10 WEIRDEST Prehistoric Sharks That Ever Lived!

  • Published on:  3/14/2020
  • Hi, it’s Katrina! From a shark with a teeth that worked like a circular saw to another with a spiked fin shaped like an ironing board sticking out from its head, here are 10 of the weirdest prehistoric sharks!

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    10. Galagadon
    This ancient shark had teeth in the form of an alien spaceship!! This prehistoric freshwater shark was called Galagadon nordquistae, named after the 1980s video game “Galaga” for its tiny, alien-like, triangular teeth. Did any of you play this game? Do you know what I’m talking about?

    9. Phoebodus
    The primitive eel-like Phoebodus shark genus lived 360 million or more years ago, during the Late Devonian period. Last October, an international team of researchers announced the discovery of the first nearly-complete Phoebodus shark skeleton in Morocco’s Anti-Atlas Mountains. The find was especially significant because sharks are made of cartilage.

    8. Scaleless Shark
    Considered the first “true shark,” the extinct Cladoselache genus lived around 380 million years ago in Europe and North America, during the Late Devonian period.

    7. Scapanorhynchus
    Scapanorhynchus means “spade snout” and is an extinct shark genus that dwelled in what is now the Atlantic Ocean, and perhaps worldwide, from the Early Cretaceous period and possibly into the Miocene.

    6. Anvil Shark
    Nicknamed the “anvil shark” and the “ironing board shark,” this extinct prehistoric shark genus is most recognizable by its anvil- or ironing board-shaped dorsal fin. If it weren’t for that it would look like many modern sharks today, but that bizarre fin separates them from the bunch and was also covered with rough, tooth-shaped scales or spikes, along with a matching patch on their snout.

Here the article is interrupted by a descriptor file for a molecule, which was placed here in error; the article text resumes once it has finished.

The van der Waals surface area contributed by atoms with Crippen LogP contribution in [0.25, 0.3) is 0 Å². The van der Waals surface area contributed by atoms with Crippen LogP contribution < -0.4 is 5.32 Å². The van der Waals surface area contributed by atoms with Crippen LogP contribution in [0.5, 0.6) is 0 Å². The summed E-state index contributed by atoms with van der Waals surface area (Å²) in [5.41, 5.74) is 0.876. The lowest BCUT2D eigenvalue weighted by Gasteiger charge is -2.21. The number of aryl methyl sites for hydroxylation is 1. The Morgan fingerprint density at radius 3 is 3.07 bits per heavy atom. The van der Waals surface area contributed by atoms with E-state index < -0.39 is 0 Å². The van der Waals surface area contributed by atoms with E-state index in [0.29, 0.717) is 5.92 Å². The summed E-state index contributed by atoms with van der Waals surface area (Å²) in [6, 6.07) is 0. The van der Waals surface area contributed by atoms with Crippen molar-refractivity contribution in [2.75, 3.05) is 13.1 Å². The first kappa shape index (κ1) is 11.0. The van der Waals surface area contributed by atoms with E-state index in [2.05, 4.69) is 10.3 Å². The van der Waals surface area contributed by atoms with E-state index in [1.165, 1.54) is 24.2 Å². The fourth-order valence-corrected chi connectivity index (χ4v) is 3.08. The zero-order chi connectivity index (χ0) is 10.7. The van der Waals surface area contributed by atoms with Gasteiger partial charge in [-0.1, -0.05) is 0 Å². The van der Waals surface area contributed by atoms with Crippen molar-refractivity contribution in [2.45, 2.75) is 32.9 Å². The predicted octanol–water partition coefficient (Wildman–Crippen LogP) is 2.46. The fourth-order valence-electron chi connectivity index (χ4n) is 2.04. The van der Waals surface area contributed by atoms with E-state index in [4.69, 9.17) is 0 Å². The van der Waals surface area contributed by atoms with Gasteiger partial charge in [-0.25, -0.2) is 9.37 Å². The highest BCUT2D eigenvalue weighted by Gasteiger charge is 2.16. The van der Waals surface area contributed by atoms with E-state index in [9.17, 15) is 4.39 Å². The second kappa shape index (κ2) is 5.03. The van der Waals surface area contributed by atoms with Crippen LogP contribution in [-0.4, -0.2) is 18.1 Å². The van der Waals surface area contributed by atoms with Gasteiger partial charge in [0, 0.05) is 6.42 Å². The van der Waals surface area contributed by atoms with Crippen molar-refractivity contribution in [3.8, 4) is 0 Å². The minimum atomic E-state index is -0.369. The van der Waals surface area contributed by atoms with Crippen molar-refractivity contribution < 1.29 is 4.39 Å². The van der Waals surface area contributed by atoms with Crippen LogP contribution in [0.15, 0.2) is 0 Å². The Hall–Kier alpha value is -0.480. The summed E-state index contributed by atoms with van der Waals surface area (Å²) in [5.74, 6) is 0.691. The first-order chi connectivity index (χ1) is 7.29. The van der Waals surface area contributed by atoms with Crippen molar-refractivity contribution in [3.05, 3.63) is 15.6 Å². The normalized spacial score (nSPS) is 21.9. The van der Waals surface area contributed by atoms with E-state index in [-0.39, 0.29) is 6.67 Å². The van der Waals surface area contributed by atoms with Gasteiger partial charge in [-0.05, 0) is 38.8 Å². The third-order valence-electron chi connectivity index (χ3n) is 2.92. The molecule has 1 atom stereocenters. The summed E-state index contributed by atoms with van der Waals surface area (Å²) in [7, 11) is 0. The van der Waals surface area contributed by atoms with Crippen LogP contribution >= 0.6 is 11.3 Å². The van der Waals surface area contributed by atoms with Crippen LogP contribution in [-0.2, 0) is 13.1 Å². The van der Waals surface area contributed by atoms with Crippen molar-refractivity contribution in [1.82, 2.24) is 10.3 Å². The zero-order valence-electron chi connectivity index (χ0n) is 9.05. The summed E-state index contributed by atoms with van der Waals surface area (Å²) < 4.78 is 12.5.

5. Crusher Shark
    Ptychodus mortoni, or the crusher shark, is an extinct genus that lived between 100 and 85 million years ago.Why is it called the crusher shark? Because it had 1,000 teeth which it used to pulverise shelled animals. It was one of the largest sharks of the Late Cretaceous period and was one of the largest ever shellfish eating animals.

    4. Ginsu Shark
    Cretoxyrhina lived throughout the world’s waterways between 100 and 75 million years ago, during the Middle- to Late Cretaceous. Known more commonly as the Ginsu shark, it was one of the largest sharks of its time, growing over 24 feet (7 meters) long and weighing between 1,000 and 2,000 pounds (454-907 kg) -- comparable in size to today’s great white.

    3. Scissor-Toothed Shark
    The Edestus, or scissor-toothed shark genus lived between 330 and 300 million years ago, during the Late Carboniferous period. For a long time, scientists were stumped by its bizarre tooth configuration. The scissor-toothed shark was a member of a poorly-studied, strange order of cartilaginous fish called Eugeneodontida, who had large, often spiral-like sets of teeth unlike anything seen in today’s animal kingdom.

    2. Buzzsaw Shark
    The extinct shark-like Helicoprion genus is related to the scissor-toothed shark and existed as far back as 290 million years ago, during the Early Permian period. It was incredibly large, reaching between 20 and 25 feet (6.1- 7.6 meters) long.

    1. Bandringa
    The bandringa was a single shark species that lived over 300 million years ago in what is now the upper Midwest of the United States. It’s the earliest-known migratory animal and the only known shark that migrated from freshwater to saltwater.